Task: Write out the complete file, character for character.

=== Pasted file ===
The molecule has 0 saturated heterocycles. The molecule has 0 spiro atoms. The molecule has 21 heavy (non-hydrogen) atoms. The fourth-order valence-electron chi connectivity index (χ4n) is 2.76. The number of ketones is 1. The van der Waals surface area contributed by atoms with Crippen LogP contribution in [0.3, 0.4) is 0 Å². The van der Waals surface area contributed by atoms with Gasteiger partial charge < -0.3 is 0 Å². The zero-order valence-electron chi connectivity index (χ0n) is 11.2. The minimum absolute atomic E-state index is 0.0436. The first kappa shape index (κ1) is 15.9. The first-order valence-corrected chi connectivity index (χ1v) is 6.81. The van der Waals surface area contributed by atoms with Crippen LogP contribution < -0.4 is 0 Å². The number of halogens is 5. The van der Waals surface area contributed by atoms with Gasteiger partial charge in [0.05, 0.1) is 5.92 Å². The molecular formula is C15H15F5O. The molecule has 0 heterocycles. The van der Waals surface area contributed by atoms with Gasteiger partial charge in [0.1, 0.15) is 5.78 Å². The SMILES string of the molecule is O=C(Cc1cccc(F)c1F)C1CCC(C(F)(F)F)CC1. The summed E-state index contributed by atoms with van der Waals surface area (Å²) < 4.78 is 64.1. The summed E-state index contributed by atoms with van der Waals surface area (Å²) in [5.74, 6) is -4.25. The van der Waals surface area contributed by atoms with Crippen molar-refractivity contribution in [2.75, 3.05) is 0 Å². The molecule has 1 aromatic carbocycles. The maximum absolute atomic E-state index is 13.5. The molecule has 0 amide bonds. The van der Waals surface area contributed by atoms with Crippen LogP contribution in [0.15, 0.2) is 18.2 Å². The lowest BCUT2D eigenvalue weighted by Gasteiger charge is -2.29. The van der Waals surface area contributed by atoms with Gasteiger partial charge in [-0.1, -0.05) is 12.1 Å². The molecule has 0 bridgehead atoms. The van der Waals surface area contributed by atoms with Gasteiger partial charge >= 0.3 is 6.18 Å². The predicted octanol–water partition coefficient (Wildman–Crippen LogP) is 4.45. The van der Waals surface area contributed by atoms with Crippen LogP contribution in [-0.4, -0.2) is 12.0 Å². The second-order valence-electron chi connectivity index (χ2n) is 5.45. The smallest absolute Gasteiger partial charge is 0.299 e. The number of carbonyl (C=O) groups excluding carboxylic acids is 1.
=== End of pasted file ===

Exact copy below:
The molecule has 0 saturated heterocycles. The molecule has 0 spiro atoms. The molecule has 21 heavy (non-hydrogen) atoms. The fourth-order valence-electron chi connectivity index (χ4n) is 2.76. The number of ketones is 1. The van der Waals surface area contributed by atoms with Crippen LogP contribution in [0.3, 0.4) is 0 Å². The van der Waals surface area contributed by atoms with Gasteiger partial charge < -0.3 is 0 Å². The zero-order valence-electron chi connectivity index (χ0n) is 11.2. The minimum absolute atomic E-state index is 0.0436. The first kappa shape index (κ1) is 15.9. The first-order valence-corrected chi connectivity index (χ1v) is 6.81. The van der Waals surface area contributed by atoms with Crippen LogP contribution < -0.4 is 0 Å². The number of halogens is 5. The van der Waals surface area contributed by atoms with Gasteiger partial charge in [0.05, 0.1) is 5.92 Å². The molecular formula is C15H15F5O. The molecule has 0 heterocycles. The van der Waals surface area contributed by atoms with Gasteiger partial charge in [0.1, 0.15) is 5.78 Å². The SMILES string of the molecule is O=C(Cc1cccc(F)c1F)C1CCC(C(F)(F)F)CC1. The summed E-state index contributed by atoms with van der Waals surface area (Å²) < 4.78 is 64.1. The summed E-state index contributed by atoms with van der Waals surface area (Å²) in [5.74, 6) is -4.25. The van der Waals surface area contributed by atoms with Crippen molar-refractivity contribution in [2.75, 3.05) is 0 Å². The molecule has 1 aromatic carbocycles. The maximum absolute atomic E-state index is 13.5. The molecule has 0 amide bonds. The van der Waals surface area contributed by atoms with Crippen LogP contribution in [0.15, 0.2) is 18.2 Å². The lowest BCUT2D eigenvalue weighted by Gasteiger charge is -2.29. The van der Waals surface area contributed by atoms with Gasteiger partial charge in [-0.1, -0.05) is 12.1 Å². The molecule has 0 bridgehead atoms. The van der Waals surface area contributed by atoms with Gasteiger partial charge >= 0.3 is 6.18 Å². The predicted octanol–water partition coefficient (Wildman–Crippen LogP) is 4.45. The van der Waals surface area contributed by atoms with Crippen LogP contribution in [-0.4, -0.2) is 12.0 Å². The second-order valence-electron chi connectivity index (χ2n) is 5.45. The smallest absolute Gasteiger partial charge is 0.299 e. The number of carbonyl (C=O) groups excluding carboxylic acids is 1.